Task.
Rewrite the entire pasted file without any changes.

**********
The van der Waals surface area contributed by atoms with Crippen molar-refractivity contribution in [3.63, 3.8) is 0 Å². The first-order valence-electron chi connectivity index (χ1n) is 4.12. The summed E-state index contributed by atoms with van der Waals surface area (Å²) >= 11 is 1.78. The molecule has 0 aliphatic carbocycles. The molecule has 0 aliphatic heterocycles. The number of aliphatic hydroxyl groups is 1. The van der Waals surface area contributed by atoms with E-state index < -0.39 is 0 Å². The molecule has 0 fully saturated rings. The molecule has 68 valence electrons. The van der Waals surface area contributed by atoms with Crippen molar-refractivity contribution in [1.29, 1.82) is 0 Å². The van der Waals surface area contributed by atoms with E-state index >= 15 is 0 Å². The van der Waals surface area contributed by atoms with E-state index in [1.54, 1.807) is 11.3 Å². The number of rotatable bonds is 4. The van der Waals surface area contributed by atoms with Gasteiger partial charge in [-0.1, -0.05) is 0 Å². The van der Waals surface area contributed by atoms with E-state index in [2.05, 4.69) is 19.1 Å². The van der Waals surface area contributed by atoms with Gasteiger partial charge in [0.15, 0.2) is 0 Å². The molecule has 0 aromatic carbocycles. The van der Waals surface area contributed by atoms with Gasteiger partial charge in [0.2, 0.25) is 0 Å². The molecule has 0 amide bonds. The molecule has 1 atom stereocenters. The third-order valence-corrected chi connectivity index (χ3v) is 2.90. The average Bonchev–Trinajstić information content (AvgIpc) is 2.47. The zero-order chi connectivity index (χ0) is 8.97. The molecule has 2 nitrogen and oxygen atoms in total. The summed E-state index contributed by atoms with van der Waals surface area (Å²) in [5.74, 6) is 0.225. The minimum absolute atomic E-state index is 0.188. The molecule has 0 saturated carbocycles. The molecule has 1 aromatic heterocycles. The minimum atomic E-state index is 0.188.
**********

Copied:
The van der Waals surface area contributed by atoms with Crippen molar-refractivity contribution in [3.63, 3.8) is 0 Å². The first-order valence-electron chi connectivity index (χ1n) is 4.12. The summed E-state index contributed by atoms with van der Waals surface area (Å²) >= 11 is 1.78. The molecule has 0 aliphatic carbocycles. The molecule has 0 aliphatic heterocycles. The number of aliphatic hydroxyl groups is 1. The van der Waals surface area contributed by atoms with E-state index < -0.39 is 0 Å². The molecule has 0 fully saturated rings. The molecule has 68 valence electrons. The van der Waals surface area contributed by atoms with Crippen molar-refractivity contribution in [1.29, 1.82) is 0 Å². The van der Waals surface area contributed by atoms with E-state index >= 15 is 0 Å². The van der Waals surface area contributed by atoms with E-state index in [1.54, 1.807) is 11.3 Å². The number of rotatable bonds is 4. The van der Waals surface area contributed by atoms with Gasteiger partial charge in [-0.1, -0.05) is 0 Å². The van der Waals surface area contributed by atoms with E-state index in [2.05, 4.69) is 19.1 Å². The van der Waals surface area contributed by atoms with Gasteiger partial charge in [0.15, 0.2) is 0 Å². The molecule has 0 aromatic carbocycles. The van der Waals surface area contributed by atoms with Gasteiger partial charge in [0.2, 0.25) is 0 Å². The molecule has 0 amide bonds. The molecule has 1 atom stereocenters. The third-order valence-corrected chi connectivity index (χ3v) is 2.90. The average Bonchev–Trinajstić information content (AvgIpc) is 2.47. The zero-order chi connectivity index (χ0) is 8.97. The molecule has 2 nitrogen and oxygen atoms in total. The summed E-state index contributed by atoms with van der Waals surface area (Å²) in [5.74, 6) is 0.225. The minimum absolute atomic E-state index is 0.188. The molecule has 0 saturated carbocycles. The molecule has 1 aromatic heterocycles. The minimum atomic E-state index is 0.188.